I'm in the Military. Do I need an IRA?
The short answer is yes, but I'll give you the long answer, too.
An Individual Retirement Account at it's most basic level is a kind of savings and investment account where you can put money to help you in retirement. You can add up to $5,500 every year according to the current IRS standards. You have two basic options for your IRA: Traditional or Roth. Let's look at some of the pros and cons of each:
Adding money to a Traditional IRA will lower your tax bill at the end of the year since every dollar added to the IRA is a dollar deducted from your taxable income. Adding money to a Roth IRA will not impact your tax bill in the current year. The simplest way to make the choice between depositing into a Roth IRA vs a Traditional IRA is to look at your current highest income tax bracket and compare that to the amount you expect to spend yearly following retirement. If you expect your income tax bracket to be higher in retirement, contribute to Roth. If you expect to spend less in retirement than you earn now (hint: this should be your goal when you're nearing the peak of your career), contribute to the Traditional IRA. Simply adding $5,500 a year between 20 and 60 will leave you with $220,000 in your retirement account assuming you didn't invest it at all. If you add the power of compound interest to the equation, you can imagine the possible pile of money you could have built for yourself.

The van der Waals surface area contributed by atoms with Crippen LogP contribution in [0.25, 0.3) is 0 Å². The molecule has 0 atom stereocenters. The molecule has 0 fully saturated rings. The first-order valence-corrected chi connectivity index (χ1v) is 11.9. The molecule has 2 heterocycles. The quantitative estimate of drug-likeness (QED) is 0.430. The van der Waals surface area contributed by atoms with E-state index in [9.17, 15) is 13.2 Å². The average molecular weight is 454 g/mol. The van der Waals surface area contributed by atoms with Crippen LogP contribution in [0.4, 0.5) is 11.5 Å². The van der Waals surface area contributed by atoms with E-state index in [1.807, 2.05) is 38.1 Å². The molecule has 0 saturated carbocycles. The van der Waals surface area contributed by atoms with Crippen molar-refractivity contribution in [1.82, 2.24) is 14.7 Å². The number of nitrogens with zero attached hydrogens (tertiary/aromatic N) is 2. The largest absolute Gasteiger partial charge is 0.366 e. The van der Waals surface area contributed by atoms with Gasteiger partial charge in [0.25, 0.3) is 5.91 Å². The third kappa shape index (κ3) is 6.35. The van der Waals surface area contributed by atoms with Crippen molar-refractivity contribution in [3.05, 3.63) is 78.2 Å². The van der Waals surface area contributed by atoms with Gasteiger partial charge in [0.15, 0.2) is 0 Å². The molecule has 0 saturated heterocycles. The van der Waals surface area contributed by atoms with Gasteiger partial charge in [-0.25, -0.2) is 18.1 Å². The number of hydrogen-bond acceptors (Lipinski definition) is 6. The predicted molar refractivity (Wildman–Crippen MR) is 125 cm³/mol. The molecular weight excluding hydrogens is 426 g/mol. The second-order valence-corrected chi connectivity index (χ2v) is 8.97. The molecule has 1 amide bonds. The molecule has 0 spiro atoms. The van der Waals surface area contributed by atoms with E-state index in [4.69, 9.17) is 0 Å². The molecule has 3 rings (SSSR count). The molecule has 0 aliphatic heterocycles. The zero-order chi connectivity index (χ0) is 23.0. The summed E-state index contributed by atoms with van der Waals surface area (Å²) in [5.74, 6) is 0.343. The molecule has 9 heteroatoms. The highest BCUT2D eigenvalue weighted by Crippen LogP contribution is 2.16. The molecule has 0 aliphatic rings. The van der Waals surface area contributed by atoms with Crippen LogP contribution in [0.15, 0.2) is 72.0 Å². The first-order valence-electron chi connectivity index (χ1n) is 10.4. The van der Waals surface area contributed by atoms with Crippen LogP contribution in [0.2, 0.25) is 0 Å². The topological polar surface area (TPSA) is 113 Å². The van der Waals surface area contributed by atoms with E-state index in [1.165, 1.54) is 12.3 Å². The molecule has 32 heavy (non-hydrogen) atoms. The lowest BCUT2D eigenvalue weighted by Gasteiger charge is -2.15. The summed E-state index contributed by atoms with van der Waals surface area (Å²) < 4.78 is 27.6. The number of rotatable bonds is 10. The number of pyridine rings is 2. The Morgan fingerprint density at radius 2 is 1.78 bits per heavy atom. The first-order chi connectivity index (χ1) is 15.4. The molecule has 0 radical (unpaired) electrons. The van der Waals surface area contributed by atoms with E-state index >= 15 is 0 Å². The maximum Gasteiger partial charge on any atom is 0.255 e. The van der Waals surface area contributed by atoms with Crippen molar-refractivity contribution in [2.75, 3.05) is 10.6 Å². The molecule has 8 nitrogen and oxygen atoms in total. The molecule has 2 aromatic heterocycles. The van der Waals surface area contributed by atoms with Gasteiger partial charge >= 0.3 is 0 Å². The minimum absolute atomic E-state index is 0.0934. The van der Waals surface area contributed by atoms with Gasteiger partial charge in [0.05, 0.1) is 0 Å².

This clear picture can get a little muddled if you're like me and want to retire before 59.5 years of age. The reason it gets muddled is because you are not technically allowed to use your retirement accounts until you turn 59.5 without paying some kind of penalty. This is why I focus on Roth IRA contributions. With a Roth IRA, you are allowed to access the principal of your investments without paying any penalty because you already paid taxes on that money. With a Traditional IRA you would be forced to pay taxes at your marginal rate and a 10% penalty for early withdrawal. For early retirement, Roth IRAs are almost magic. Of course, 20 years of contributions at $5,500/year only gets you to $110,000 of principal, but having that $110,000 on top of your pension can help a lot during the years between retiring from the military and actually reaching retirement age. If you want to retire early, you should still DEFINITELY maximize your tax advantaged retirement accounts. However, you will also want to build a portfolio of investments outside of your retirement accounts that can include stocks, bonds, index funds, real estate, and businesses to hold you over for the 20 years between earning your military pension and reaching official retirement age.